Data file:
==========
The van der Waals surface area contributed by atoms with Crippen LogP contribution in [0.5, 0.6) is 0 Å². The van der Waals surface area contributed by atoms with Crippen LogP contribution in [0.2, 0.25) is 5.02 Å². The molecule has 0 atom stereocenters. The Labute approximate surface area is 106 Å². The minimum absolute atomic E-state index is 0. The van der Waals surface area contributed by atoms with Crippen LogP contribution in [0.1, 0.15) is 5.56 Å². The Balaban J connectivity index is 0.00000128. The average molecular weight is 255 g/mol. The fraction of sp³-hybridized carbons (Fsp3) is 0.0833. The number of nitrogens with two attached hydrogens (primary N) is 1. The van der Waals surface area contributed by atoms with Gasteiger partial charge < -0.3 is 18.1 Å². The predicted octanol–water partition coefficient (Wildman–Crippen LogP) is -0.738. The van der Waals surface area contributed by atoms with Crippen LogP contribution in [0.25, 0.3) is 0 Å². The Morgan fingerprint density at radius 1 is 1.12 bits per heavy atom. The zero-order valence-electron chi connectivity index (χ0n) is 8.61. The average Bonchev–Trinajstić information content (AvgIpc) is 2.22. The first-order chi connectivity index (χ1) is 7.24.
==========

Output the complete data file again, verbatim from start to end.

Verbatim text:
The van der Waals surface area contributed by atoms with Crippen LogP contribution in [0.5, 0.6) is 0 Å². The van der Waals surface area contributed by atoms with Crippen LogP contribution in [0.2, 0.25) is 5.02 Å². The molecule has 0 atom stereocenters. The Labute approximate surface area is 106 Å². The minimum absolute atomic E-state index is 0. The van der Waals surface area contributed by atoms with Crippen LogP contribution in [0.1, 0.15) is 5.56 Å². The Balaban J connectivity index is 0.00000128. The average molecular weight is 255 g/mol. The fraction of sp³-hybridized carbons (Fsp3) is 0.0833. The number of nitrogens with two attached hydrogens (primary N) is 1. The van der Waals surface area contributed by atoms with Gasteiger partial charge < -0.3 is 18.1 Å². The predicted octanol–water partition coefficient (Wildman–Crippen LogP) is -0.738. The van der Waals surface area contributed by atoms with Crippen LogP contribution in [0.25, 0.3) is 0 Å². The Morgan fingerprint density at radius 1 is 1.12 bits per heavy atom. The zero-order valence-electron chi connectivity index (χ0n) is 8.61. The average Bonchev–Trinajstić information content (AvgIpc) is 2.22. The first-order chi connectivity index (χ1) is 7.24.